Dr. Gholdy Muhammad presents a four-layered equity framework-one that is grounded in history and restores excellence in literacy education. Muhammad"s Historically Responsive Literacy Framework is essential for all students, especially youth of color, who traditionally have been marginalized in learning standards, school policies, and classroom practices
In negotiating the histories of anti-Blackness, U.S. imperialism, and women’s rights of the twentieth and twenty-first centuries, Being Muslim explores how U.S. Muslim women’s identities are expressions of Islam as both Black protest religion and universal faith tradition.
A message constantly propagated by human rights groups and the media: Muslim women need to be rescued. Lila Abu-Lughod boldly challenges this. An anthropologist who has been writing about Arab women for thirty years, she delves into the predicaments of Muslim women today, questioning whether generalizations about Islamic culture can explain the hardships these women face and asking what motivates particular individuals and institutions to promote their rights.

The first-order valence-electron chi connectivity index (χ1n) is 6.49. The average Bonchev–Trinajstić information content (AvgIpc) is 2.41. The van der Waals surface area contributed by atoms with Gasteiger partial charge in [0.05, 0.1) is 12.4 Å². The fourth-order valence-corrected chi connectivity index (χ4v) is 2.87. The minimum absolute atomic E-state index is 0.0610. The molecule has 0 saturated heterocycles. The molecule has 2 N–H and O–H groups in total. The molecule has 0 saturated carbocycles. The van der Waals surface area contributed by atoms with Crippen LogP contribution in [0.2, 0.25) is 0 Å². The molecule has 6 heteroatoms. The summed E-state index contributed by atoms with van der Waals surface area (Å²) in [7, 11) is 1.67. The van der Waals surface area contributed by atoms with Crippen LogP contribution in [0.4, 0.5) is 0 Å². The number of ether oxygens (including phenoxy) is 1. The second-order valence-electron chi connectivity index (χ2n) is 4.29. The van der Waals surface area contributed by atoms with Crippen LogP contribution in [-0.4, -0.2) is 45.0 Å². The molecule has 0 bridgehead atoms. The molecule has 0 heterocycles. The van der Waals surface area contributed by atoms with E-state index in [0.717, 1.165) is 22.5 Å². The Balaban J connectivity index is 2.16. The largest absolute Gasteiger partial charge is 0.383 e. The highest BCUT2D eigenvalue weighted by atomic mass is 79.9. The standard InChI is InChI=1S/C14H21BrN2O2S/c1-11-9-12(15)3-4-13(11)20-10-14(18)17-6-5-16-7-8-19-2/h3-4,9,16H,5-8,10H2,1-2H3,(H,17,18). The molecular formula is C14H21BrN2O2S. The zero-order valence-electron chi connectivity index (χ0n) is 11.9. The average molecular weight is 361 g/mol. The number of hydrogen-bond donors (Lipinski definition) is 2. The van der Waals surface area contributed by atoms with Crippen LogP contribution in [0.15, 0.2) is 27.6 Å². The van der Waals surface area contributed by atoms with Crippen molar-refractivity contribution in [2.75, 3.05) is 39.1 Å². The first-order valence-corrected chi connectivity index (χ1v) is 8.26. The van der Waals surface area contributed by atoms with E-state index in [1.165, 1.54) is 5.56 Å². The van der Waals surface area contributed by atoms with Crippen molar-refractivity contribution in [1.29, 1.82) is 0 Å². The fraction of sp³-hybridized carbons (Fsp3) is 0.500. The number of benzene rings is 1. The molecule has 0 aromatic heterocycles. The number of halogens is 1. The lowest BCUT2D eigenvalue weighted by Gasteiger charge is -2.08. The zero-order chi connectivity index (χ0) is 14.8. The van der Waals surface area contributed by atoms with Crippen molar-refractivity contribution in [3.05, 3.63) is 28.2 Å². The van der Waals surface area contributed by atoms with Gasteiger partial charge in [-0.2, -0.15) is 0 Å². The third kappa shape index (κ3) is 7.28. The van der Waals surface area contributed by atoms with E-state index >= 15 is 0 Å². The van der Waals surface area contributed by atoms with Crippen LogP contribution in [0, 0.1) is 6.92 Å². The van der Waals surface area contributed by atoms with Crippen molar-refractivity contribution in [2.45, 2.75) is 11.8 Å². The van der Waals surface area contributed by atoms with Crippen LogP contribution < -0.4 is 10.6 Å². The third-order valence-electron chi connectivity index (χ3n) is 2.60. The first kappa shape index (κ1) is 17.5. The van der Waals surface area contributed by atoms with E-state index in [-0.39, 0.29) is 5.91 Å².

What does it mean, exactly, to be a Muslim woman in the West today? According to the media, it’s all about the burqa.
Here’s what it’s really about.
A wide range of commodities today are being marketed as "halal” to Muslim consumers. However, many of these products are not authentically halal. Brand Islam investigates the rise of this highly lucrative marketing strategy and the resulting growth in consumer loyalty to goods and services identified as Islamic
This book provides an urgently needed analysis of the bravery and creativity exhibited by Muslim women in the realm of sports, which has emerged as a major realm of contestation between proponents of women’s rights and political Islamist forces in Muslim contexts
This book speaks to the various personalities and companies who have helped shape the modest fashion industry into such a significant retail sector, while also exploring the controversies that lie at the heart of the movement, such as one pressing question: even if it covers the skin, can fashion truly be modest?